Whether conservatives will progress from the grape issue to other campus causes remains to be seen.

In spite of the visibility the Grape Coalition has achieved in the last month, one board member predicted a less than outspoken future.

"I think there will be a return to normal," said Frank E. Pacheco '98 of the Grape Coalition. "Conservatives will all go back into their closets.

The boycott defenders included campus groups such as RAZA, a Mexican-American/Chicano/Latino student organization; the Progressive Student Labor Movement; and UNITE, an umbrella organization for undergraduate activists.

Students on both sides of the issue said they are amazed by the character of the grape debate. Many said they believe that the controversy may have set a precedent for activism by Harvard conservatives against liberal causes.

"I was really surprised that [anti-boycott students] were out there writing to The Crimson, putting up posters and all the other things they did," said RAZA President Gonzalo Martinez '98. "I was taken aback by the loud advocacy of conservative grape-eaters."

Traditionally hushed conservatives on campus mobilized the Grape Coalition to end the boycott.

They rallied support for the pro-grape cause by postering and demonstrating--tactics generally associated with progressive activism, Martinez said.

"Conservatives are usually quiet," said Noah Z. Seton '00, president of the Harvard-Radcliffe Republican Alliance. "But the more acclimated people get to the idea of active conservatives, the more active conservatives they're going to see."

The desire to see their positions victorious spurred representatives from both the pro-and anti-boycott factions to conduct active campaigns.

Sergio J. Campos '00, a member of RAZA, said the emotional build-up-leading up to the referendum stood out in a climate that is biased "against blatant activism."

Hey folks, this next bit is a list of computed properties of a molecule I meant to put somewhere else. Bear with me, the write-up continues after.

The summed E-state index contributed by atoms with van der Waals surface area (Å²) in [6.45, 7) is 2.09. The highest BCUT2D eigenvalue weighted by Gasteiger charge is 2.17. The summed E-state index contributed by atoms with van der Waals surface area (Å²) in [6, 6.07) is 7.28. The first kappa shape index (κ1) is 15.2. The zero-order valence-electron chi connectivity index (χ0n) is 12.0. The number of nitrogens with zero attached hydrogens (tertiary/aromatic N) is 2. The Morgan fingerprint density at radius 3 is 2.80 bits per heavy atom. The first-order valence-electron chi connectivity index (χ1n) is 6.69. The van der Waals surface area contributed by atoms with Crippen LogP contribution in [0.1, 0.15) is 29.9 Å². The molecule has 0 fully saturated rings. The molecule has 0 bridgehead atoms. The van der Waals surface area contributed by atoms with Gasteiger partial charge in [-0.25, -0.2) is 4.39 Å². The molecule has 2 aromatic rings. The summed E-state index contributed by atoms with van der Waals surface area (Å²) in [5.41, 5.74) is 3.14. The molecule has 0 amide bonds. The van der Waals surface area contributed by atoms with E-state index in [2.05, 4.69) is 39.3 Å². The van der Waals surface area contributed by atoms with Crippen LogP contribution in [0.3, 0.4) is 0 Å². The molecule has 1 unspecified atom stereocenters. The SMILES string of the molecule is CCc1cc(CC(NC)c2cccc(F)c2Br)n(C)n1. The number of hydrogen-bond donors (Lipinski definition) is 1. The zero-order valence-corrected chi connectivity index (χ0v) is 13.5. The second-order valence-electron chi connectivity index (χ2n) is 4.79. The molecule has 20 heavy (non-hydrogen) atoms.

"Things like this don't happen very often here," Campos said. "I'd never picture those guys [in the Grape Coalition] as activist types."

Undergraduate Council President Lamelle D. Rawlins '99 said she endorsed the multi-sided nature of the grape discussion.

"This is a progressive campus," Rawlins said. "Conservative views are unpopular, so they tend to be more subtly expressed."

Kovacevich described his experience defending a cause that is considered anti-progressive.

"It's not been an especially hospitable climate for expressing an opposing view," Kovacevich said. "I think I understand now why there hasn't been opposition in the past."

But student leaders on the pro-boycott side said even members of their organizations needed rousing.

"For RAZA, it was a real kick in the ass to people who had just been sitting around," Martinez said. "I think, though, that it provided a lot of momentum for RAZA in terms of involving members."

Kovacevich and Seton stressed the importance of supporting the anti-boycott cause in the face of vociferous campaigning by the opposition.

"We can't let the other side dominate social action," Seton said.

"I started the Grape Coalition because in the past a vocal minority has tended to steamroll these issues without being challenged," Kovacevich said. "I wanted this to be more than a one-sided debate."

Whether conservatives will progress from the grape issue to other campus causes remains to be seen.

In spite of the visibility the Grape Coalition has achieved in the last month, one board member predicted a less than outspoken future.

"I think there will be a return to normal," said Frank E. Pacheco '98 of the Grape Coalition. "Conservatives will all go back into their closets.